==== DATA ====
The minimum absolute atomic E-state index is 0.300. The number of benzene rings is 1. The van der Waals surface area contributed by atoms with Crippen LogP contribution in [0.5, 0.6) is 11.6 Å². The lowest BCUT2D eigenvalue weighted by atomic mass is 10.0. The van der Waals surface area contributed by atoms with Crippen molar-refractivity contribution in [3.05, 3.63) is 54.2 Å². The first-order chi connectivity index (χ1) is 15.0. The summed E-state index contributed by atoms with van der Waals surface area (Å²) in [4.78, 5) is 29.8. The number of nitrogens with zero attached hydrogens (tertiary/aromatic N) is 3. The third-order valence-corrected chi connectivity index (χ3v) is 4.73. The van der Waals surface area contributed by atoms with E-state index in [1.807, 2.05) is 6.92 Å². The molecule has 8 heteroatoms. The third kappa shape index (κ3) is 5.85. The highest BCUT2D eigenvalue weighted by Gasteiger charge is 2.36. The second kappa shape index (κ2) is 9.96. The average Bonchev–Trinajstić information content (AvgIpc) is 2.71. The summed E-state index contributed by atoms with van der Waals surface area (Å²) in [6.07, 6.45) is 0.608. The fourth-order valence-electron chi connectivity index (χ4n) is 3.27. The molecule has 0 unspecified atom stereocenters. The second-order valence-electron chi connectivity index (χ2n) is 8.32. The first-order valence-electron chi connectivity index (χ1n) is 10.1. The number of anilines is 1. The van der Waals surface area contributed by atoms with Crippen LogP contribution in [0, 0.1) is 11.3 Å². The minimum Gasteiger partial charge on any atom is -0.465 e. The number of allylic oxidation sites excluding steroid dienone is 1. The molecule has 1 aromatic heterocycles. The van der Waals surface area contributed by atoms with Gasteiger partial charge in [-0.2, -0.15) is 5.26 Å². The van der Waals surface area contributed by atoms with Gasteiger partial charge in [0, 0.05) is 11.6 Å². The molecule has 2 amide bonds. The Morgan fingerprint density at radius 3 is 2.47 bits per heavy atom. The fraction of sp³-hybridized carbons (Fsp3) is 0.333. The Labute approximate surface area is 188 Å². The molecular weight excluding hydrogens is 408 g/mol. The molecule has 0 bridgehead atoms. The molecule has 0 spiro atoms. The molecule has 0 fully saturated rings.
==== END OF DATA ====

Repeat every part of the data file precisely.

The minimum absolute atomic E-state index is 0.300. The number of benzene rings is 1. The van der Waals surface area contributed by atoms with Crippen LogP contribution in [0.5, 0.6) is 11.6 Å². The lowest BCUT2D eigenvalue weighted by atomic mass is 10.0. The van der Waals surface area contributed by atoms with Crippen molar-refractivity contribution in [3.05, 3.63) is 54.2 Å². The first-order chi connectivity index (χ1) is 15.0. The summed E-state index contributed by atoms with van der Waals surface area (Å²) in [4.78, 5) is 29.8. The number of nitrogens with zero attached hydrogens (tertiary/aromatic N) is 3. The third-order valence-corrected chi connectivity index (χ3v) is 4.73. The van der Waals surface area contributed by atoms with E-state index in [1.807, 2.05) is 6.92 Å². The molecule has 8 heteroatoms. The third kappa shape index (κ3) is 5.85. The highest BCUT2D eigenvalue weighted by Gasteiger charge is 2.36. The second kappa shape index (κ2) is 9.96. The average Bonchev–Trinajstić information content (AvgIpc) is 2.71. The summed E-state index contributed by atoms with van der Waals surface area (Å²) in [6.07, 6.45) is 0.608. The fourth-order valence-electron chi connectivity index (χ4n) is 3.27. The molecule has 0 unspecified atom stereocenters. The second-order valence-electron chi connectivity index (χ2n) is 8.32. The first-order valence-electron chi connectivity index (χ1n) is 10.1. The number of anilines is 1. The van der Waals surface area contributed by atoms with Crippen LogP contribution in [0, 0.1) is 11.3 Å². The minimum Gasteiger partial charge on any atom is -0.465 e. The number of allylic oxidation sites excluding steroid dienone is 1. The molecule has 1 aromatic heterocycles. The van der Waals surface area contributed by atoms with Gasteiger partial charge in [-0.2, -0.15) is 5.26 Å². The van der Waals surface area contributed by atoms with Gasteiger partial charge in [0, 0.05) is 11.6 Å². The molecule has 2 amide bonds. The Morgan fingerprint density at radius 3 is 2.47 bits per heavy atom. The fraction of sp³-hybridized carbons (Fsp3) is 0.333. The Labute approximate surface area is 188 Å². The molecular weight excluding hydrogens is 408 g/mol. The molecule has 0 bridgehead atoms. The molecule has 0 spiro atoms. The molecule has 0 fully saturated rings.